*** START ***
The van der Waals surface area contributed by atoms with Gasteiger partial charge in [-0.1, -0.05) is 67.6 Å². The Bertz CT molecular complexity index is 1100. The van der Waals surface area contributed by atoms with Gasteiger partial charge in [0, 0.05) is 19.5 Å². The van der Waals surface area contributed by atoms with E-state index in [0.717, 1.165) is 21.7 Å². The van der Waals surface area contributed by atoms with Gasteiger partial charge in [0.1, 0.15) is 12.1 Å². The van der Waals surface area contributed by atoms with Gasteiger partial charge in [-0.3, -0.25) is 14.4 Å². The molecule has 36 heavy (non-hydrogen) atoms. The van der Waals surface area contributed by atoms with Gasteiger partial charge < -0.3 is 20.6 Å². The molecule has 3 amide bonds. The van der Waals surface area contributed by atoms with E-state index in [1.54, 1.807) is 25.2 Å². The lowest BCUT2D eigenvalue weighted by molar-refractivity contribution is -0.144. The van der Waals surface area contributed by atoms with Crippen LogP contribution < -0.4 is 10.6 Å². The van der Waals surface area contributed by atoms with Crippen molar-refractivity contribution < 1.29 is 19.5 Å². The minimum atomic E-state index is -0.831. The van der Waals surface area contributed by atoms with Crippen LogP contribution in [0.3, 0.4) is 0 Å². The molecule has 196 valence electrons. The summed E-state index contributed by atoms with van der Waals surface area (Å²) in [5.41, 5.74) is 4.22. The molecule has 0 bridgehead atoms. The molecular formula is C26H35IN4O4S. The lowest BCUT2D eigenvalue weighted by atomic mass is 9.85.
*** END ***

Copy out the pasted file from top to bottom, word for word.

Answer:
The van der Waals surface area contributed by atoms with Gasteiger partial charge in [-0.1, -0.05) is 67.6 Å². The Bertz CT molecular complexity index is 1100. The van der Waals surface area contributed by atoms with Gasteiger partial charge in [0, 0.05) is 19.5 Å². The van der Waals surface area contributed by atoms with E-state index in [0.717, 1.165) is 21.7 Å². The van der Waals surface area contributed by atoms with Gasteiger partial charge in [0.1, 0.15) is 12.1 Å². The van der Waals surface area contributed by atoms with Gasteiger partial charge in [-0.3, -0.25) is 14.4 Å². The molecule has 36 heavy (non-hydrogen) atoms. The van der Waals surface area contributed by atoms with Gasteiger partial charge < -0.3 is 20.6 Å². The molecule has 3 amide bonds. The van der Waals surface area contributed by atoms with E-state index in [1.54, 1.807) is 25.2 Å². The lowest BCUT2D eigenvalue weighted by molar-refractivity contribution is -0.144. The van der Waals surface area contributed by atoms with Crippen LogP contribution < -0.4 is 10.6 Å². The van der Waals surface area contributed by atoms with Crippen molar-refractivity contribution < 1.29 is 19.5 Å². The minimum atomic E-state index is -0.831. The van der Waals surface area contributed by atoms with Crippen LogP contribution in [0.3, 0.4) is 0 Å². The molecule has 196 valence electrons. The summed E-state index contributed by atoms with van der Waals surface area (Å²) in [5.41, 5.74) is 4.22. The molecule has 0 bridgehead atoms. The molecular formula is C26H35IN4O4S. The lowest BCUT2D eigenvalue weighted by atomic mass is 9.85.